won't have you, Mirabell--I'm resolved--I think--you may go--ha, ha,
ha! What would you give that you could help loving me?
MIRA. I would give something that you did not know I could not help
MILLA. Come, don't look grave then. Well, what do you say to me?
MIRA. I say that a man may as soon make a friend by his wit, or a
fortune by his honesty, as win a woman with plain-dealing and
MILLA. Sententious Mirabell! Prithee don't look with that violent
and inflexible wise face, like Solomon at the dividing of the child
in an old tapestry hanging!
MIRA. You are merry, madam, but I would persuade you for a moment
to be serious.
MILLA. What, with that face? No, if you keep your countenance,
'tis impossible I should hold mine. Well, after all, there is
something very moving in a lovesick face. Ha, ha, ha! Well I won't
laugh; don't be peevish. Heigho! Now I'll be melancholy, as
melancholy as a watch-light. Well, Mirabell, if ever you will win
me, woo me now.--Nay, if you are so tedious, fare you well: I see
they are walking away.
MIRA. Can you not find in the variety of your disposition one
MILLA. To hear you tell me Foible's married, and your plot like to
MIRA. But how you came to know it -
MILLA. Without the help of the devil, you can't imagine; unless she
should tell me herself. Which of the two it may have been, I will
leave you to consider; and when you have done thinking of that,
think of me.
MIRA. I have something more.--Gone! Think of you? To think of a
whirlwind, though 'twere in a whirlwind, were a case of more steady
contemplation, a very tranquillity of mind and mansion. A fellow
that lives in a windmill has not a more whimsical dwelling than the
heart of a man that is lodged in a woman. There is no point of the
compass to which they cannot turn, and by which they are not turned,
and by one as well as another; for motion, not method, is their
occupation. To know this, and yet continue to be in love, is to be
made wise from the dictates of reason, and yet persevere to play the
fool by the force of instinct.--Oh, here come my pair of turtles.
What, billing so sweetly? Is not Valentine's day over with you yet?
[To him] WAITWELL, FOIBLE.
MIRA. Sirrah, Waitwell, why, sure, you think you were married for
your own recreation and not for my conveniency.
WAIT. Your pardon, sir. With submission, we have indeed been
solacing in lawful delights; but still with an eye to business, sir.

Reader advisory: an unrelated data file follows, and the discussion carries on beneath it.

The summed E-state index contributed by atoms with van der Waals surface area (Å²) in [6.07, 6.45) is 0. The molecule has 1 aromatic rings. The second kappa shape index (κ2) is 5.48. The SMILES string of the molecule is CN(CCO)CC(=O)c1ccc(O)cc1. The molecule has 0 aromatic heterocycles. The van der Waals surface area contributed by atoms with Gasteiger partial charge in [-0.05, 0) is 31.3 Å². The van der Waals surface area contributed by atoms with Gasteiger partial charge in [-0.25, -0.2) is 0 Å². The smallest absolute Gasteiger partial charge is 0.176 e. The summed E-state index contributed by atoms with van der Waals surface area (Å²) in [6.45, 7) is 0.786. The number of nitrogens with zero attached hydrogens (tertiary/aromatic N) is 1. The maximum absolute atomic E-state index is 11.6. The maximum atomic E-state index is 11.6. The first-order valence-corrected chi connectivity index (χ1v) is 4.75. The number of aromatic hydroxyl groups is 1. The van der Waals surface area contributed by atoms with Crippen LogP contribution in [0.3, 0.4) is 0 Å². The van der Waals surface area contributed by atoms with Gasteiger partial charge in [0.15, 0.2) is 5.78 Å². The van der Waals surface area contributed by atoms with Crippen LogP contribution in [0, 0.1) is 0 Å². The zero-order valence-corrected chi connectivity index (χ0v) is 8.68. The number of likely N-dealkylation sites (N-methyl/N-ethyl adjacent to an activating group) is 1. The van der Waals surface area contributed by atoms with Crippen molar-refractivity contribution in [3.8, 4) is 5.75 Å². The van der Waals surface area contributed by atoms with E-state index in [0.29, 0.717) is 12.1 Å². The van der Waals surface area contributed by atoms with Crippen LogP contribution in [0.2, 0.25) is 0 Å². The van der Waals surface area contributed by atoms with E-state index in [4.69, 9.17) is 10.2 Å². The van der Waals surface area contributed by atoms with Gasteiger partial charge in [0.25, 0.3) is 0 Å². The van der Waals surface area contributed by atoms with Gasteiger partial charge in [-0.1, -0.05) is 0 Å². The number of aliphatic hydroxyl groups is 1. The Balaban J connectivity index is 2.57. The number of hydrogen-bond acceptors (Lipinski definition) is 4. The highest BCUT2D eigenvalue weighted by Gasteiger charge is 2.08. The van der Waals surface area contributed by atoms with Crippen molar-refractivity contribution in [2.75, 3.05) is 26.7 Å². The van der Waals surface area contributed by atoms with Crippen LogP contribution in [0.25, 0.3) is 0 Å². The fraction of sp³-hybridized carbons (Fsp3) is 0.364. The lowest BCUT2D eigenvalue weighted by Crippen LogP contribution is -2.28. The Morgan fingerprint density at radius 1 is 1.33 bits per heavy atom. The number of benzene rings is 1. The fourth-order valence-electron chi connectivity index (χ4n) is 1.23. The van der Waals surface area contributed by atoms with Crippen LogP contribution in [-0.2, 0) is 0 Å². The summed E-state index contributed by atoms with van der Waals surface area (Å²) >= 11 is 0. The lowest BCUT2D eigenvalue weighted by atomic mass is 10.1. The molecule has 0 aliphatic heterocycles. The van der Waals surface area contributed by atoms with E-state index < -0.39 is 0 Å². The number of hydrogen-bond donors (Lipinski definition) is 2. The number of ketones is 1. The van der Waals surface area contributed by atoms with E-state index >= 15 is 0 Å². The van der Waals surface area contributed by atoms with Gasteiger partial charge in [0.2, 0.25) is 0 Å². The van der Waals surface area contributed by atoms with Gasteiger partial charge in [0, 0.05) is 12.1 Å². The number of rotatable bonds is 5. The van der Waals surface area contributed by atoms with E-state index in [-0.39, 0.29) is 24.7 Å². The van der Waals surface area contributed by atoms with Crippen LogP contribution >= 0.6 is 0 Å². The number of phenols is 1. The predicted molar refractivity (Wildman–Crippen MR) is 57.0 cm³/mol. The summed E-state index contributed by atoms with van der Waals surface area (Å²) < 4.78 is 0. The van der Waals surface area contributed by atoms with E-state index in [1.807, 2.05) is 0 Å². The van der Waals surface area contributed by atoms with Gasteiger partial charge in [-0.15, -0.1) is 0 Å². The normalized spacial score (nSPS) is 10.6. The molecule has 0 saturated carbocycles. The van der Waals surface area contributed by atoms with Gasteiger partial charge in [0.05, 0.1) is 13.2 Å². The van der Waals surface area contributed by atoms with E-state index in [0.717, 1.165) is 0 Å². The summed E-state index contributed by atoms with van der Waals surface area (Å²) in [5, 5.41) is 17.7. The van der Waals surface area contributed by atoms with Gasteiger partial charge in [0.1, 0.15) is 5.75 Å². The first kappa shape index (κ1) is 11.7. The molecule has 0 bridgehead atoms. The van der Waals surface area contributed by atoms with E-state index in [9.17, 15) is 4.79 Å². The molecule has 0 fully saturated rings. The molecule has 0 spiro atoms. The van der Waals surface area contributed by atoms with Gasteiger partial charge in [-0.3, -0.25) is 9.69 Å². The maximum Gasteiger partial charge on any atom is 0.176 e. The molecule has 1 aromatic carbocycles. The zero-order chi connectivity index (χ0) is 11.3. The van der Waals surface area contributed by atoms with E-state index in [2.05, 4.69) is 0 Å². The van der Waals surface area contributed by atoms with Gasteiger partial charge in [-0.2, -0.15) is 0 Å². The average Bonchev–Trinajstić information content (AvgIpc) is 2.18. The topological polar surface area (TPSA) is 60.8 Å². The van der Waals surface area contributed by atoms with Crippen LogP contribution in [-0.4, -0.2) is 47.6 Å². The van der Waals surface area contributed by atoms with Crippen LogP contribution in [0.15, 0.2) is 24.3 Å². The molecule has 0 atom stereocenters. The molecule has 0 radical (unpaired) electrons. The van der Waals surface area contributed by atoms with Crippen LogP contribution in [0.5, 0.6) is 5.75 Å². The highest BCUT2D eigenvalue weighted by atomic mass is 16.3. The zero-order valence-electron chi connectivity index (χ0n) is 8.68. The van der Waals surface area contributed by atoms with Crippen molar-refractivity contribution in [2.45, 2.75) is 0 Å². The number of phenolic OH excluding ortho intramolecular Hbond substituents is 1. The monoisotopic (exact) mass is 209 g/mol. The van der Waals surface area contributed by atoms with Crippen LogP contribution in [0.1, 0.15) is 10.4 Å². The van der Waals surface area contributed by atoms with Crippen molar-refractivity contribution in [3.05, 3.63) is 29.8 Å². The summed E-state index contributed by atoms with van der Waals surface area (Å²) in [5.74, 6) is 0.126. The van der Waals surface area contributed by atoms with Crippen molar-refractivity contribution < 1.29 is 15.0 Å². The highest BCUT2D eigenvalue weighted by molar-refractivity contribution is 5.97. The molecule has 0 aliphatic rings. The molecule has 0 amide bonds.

I have instructed her as well as I could. If she can take your
directions as readily as my instructions, sir, your affairs are in a
MIRA. Give you joy, Mrs. Foible.
FOIB. O--las, sir, I'm so ashamed.--I'm afraid my lady has been in
a thousand inquietudes for me. But I protest, sir, I made as much
haste as I could.
WAIT. That she did indeed, sir. It was my fault that she did not
MIRA. That I believe.
FOIB. But I told my lady as you instructed me, sir, that I had a
prospect of seeing Sir Rowland, your uncle, and that I would put her
ladyship's picture in my pocket to show him, which I'll be sure to
say has made him so enamoured of her beauty, that he burns with
impatience to lie at her ladyship's feet and worship the original.
MIRA. Excellent Foible! Matrimony has made you eloquent in love.
WAIT. I think she has profited, sir. I think so.
FOIB. You have seen Madam Millamant, sir?
FOIB. I told her, sir, because I did not know that you might find
an opportunity; she had so much company last night.
MIRA. Your diligence will merit more. In the meantime--[gives
FOIB. O dear sir, your humble servant.
WAIT. Spouse -
MIRA. Stand off, sir, not a penny. Go on and prosper, Foible. The
lease shall be made good and the farm stocked, if we succeed.
FOIB. I don't question your generosity, sir, and you need not doubt
of success. If you have no more commands, sir, I'll be gone; I'm
sure my lady is at her toilet, and can't dress till I come. Oh
dear, I'm sure that [looking out] was Mrs. Marwood that went by in a
mask; if she has seen me with you I m sure she'll tell my lady.
I'll make haste home and prevent her. Your servant, Sir.--B'w'y,